Fitch downgrades Namibia, forecasts 2.8% growth in 2022

Fitch Ratings has downgraded Namibia's Long-Term Foreign-Currency Issuer Default Rating (IDR) to 'BB-' from 'BB'. The Outlook is Stable.

According to the global ratings agency, Namibia’s modest growth prospects and a rigid expenditure profile will maintain high fiscal deficits relative to 'BB' peers. 

“Fitch estimates the general government (GG) fiscal deficit widened to 9.5% of GDP in the fiscal year ending March 2022 (FY21/22, including 0.7% of GDP off-budget items not included in government numbers), above the estimated 'BB' median 5% deficit for 2021, from-8.2% in FY20/21. International financing conditions have tightened, which will lead to further increases in the government's interest bill (16% of revenues in FY21/22).”

“Growth in tax revenues and a freeze on the public sector wage bill (55% of revenues in FY21/22) for the fourth consecutive year should support improvement in the GG primary balance in FY22/23, but Fitch expects the overall deficit to remain elevated at 7.6% of GDP, significantly above the current 4.8% 2022 deficit forecast for the 'BB' median, and also above the government's forecast of 5.6%.”

The ratings agency forecasts that the rigid fiscal structure, rising interest costs and the gradual nature of the economic recovery will maintain government debt on an upward trend reaching 75% of GDP by FY24/25, despite fiscal consolidation efforts.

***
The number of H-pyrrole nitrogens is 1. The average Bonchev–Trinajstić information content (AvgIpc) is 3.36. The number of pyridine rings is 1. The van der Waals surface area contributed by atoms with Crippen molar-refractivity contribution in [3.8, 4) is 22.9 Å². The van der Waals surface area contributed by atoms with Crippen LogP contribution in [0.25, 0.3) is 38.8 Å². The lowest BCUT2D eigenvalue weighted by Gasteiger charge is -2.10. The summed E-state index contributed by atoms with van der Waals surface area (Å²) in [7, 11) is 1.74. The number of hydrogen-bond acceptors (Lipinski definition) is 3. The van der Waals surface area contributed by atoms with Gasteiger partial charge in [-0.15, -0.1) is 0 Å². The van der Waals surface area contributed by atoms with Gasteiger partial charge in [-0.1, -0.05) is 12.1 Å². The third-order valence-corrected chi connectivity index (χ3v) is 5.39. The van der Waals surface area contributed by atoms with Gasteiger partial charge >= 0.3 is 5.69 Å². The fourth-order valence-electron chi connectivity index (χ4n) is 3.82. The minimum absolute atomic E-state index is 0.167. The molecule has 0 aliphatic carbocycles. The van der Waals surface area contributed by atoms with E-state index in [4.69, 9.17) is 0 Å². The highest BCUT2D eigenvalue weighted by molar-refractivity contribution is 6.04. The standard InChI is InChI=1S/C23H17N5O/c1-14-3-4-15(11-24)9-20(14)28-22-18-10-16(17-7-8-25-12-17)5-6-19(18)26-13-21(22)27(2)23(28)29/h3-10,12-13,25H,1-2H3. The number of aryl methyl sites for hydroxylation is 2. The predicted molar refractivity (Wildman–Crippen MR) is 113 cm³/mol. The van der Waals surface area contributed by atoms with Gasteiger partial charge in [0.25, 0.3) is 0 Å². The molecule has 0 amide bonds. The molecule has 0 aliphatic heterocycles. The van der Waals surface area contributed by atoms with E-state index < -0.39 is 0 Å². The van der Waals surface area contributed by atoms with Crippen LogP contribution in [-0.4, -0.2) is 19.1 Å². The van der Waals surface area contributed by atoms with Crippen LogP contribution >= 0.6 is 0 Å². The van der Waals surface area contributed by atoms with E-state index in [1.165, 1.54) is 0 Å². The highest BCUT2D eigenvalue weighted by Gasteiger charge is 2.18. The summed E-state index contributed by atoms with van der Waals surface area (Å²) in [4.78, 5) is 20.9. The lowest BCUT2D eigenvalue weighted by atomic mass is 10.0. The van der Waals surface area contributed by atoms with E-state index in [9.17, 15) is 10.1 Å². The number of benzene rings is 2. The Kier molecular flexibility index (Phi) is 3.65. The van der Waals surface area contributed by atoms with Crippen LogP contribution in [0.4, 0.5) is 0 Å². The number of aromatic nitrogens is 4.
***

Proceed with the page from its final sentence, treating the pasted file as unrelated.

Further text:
“Fitch estimates GG debt rose to 68% of GDP at FY21/22, significantly above the estimated 55% of GDP 2021 'BB' median and 13pp above FY19/20, reflecting the pandemic-related recession and fiscal policy response.”

Fitch predicts Namibia’s economic growth to increase to 2.8% in 2022 and 3.1% in 2023, supported by additional increases in mining production and continued recoveries in secondary and tertiary industries, but warns global growth prospects and energy prices as well as tighter global financing conditions could threaten the recovery.

“The adverse impact from the war in Ukraine on global growth prospects and energy prices as well as tighter global financing conditions represent headwinds for the economy. Moreover, the gradual nature of the recovery, partly explained by structural constraints on growth, will result in real GDP not recovering to the pre-pandemic level until 2024 and contribute to the rising trajectory in GG debt levels.”

The ratings agency expects the current account deficit (CAD) to widen further to 11.3% of GDP, more than triple the forecast 3% of GDP for the 'BB median' in 2022 before narrowing to 6.8% in 2023, citing prolonged high oil prices.

“Namibia exports increased by 1.4% in 2021, with diamonds accounting for 19% of total exports, followed by uranium and fish at 15% each. Despite increased export volumes, Namibia registered a current account deficit (CAD) equivalent to 9.2% of GDP (current account balance of 2.6% in 2020), given a steep rise in the import bill for petroleum fuels and lower transfers from the Southern African Customs Union (SACU), a key source of fiscal and external revenue.”

Fitch expects average inflation to reach 6.1% in 2022 before easing to 4.6% in 2023. 

“The rising cost of living could add pressure on the government to support low-income households, raising the risk of fiscal slippage. The increase in interest rates, coupled with the domestic market's saturation of government debt securities, will likely continue to put upward pressure on borrowing costs.”

 

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Last modified on Tuesday, 28 June 2022 20:38

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